It’s such a trope that when you go in for a job interview, you should tell the recruiter you’re ‘a great multi-tasker’. My heart always sinks when I see this advice because, as it turns out, our brains can only tackle one conscious task at a time. So when we think we’re multi-tasking, what we’re actually doing is asking our poor brain to do two things. We’re switching from one thing to the other, then back again, and back again. We think we’re doing those tasks in parallel, but we’re not. We’re just sequencing them very, very quickly. In each of those switches in attention between Task A and Task B, we lose a tiny bit of time and a tiny bit of mental energy.

That’s why the evidence shows that when we’re multitasking, we may feel very busy, but we’re actually making between two and four times as many mistakes. We’re typically slowing ourselves down by 20–30% or more, because of the cost of switching from one task to another. So, it is a terrible idea to multi-task if you have a lot to do. If you’ve got a lot on your plate, try as much as possible to do one thing at a time. In other words, try to single-task. The more single-tasking time you can create in your day, around the constraints of the work that you’re doing, the faster you’ll work, the more effective you’ll be and the smarter your thoughts will be. It’s quite a good package.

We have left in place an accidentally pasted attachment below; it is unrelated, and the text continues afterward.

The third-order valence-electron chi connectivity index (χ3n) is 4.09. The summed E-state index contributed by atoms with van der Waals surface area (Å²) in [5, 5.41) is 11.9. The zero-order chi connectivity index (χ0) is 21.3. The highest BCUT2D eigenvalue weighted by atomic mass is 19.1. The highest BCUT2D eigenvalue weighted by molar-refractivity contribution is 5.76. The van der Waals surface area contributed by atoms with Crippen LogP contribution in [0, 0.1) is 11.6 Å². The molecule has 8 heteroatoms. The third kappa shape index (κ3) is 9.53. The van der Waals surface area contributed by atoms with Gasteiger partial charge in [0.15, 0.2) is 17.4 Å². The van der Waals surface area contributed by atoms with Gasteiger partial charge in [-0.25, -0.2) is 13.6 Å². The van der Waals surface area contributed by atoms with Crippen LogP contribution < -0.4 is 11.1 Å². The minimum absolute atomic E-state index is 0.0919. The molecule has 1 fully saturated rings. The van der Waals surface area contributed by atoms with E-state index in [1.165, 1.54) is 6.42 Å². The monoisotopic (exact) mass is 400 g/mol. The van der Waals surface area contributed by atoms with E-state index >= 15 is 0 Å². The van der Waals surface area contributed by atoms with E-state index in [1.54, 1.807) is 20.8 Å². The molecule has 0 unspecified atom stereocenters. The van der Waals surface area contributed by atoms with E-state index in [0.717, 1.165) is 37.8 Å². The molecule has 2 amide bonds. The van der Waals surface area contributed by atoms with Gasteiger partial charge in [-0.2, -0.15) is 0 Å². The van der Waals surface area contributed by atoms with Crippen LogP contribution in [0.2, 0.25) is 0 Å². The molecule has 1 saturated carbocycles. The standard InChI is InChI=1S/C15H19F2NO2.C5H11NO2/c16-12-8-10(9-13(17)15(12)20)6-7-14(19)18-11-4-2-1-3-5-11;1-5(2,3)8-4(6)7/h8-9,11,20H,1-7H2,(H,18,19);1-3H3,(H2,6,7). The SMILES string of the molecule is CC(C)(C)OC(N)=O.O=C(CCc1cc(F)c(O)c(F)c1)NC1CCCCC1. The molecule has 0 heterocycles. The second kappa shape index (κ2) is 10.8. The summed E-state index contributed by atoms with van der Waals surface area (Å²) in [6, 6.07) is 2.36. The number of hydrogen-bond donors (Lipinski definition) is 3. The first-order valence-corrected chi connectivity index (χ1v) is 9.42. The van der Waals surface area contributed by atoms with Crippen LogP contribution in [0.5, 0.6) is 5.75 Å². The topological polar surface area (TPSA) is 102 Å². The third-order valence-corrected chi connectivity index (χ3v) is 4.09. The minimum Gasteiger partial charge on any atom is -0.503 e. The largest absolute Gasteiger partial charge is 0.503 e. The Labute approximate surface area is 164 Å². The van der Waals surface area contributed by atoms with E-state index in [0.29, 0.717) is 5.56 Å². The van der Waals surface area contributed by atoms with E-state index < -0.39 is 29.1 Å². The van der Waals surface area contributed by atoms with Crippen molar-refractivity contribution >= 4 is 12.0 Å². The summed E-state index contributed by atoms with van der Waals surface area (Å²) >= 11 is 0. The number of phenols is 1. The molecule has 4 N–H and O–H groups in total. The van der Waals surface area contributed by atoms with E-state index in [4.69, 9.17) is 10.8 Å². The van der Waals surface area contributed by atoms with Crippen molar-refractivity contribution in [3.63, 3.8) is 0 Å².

You’re an advocate for taking breaks in a busy day. Why?

We’ve talked about a couple of ways our brains have limitations. We’ve talked about the fact that it can’t process more than a small proportion of the information around us; we’ve talked about doing one thing at a time. As it turns out, our brain also gets tired really quickly! We know the feeling of our brains being full, and that’s not too far off what’s actually going on. What happens after a certain point is that our ability to think clearly declines. There is evidence to suggest that people make less effective decisions, the longer it’s been since they’ve taken a break. There was a study done in hospitals that showed the rates of hand-washing – the basic hand hygiene that everyone in hospitals is supposed to follow – declined the longer it was since the nurses and doctors had taken a break. We know that we make better choices when our brain is rested. What that means in practice is that we don’t have to go out for a half-hour walk every three hours. Really small, micro-breaks can be really effective in rebooting our ability to think clearly. Just thinking about how you might finish a meeting a little bit early, or how you might give yourself five minutes’ breathing room between one thing and the next, allows you to take the step back that we know really helps you be at your best.

Caroline Webb was one of the leading speakers at the 2018 Discovery Leadership Summit, held in Johannesburg, South Africa during November. The Discovery Leadership Summit is the pre-eminent global thought leadership event on the South African events calendar. The aim of the event is to provide a platform for some of the world’s most brilliant thinkers to share their leadership strategies and insights on issues relating to business, economics, government and science. The Discovery Leadership Summit stimulates and informs debate on globally relevant issues within a local context.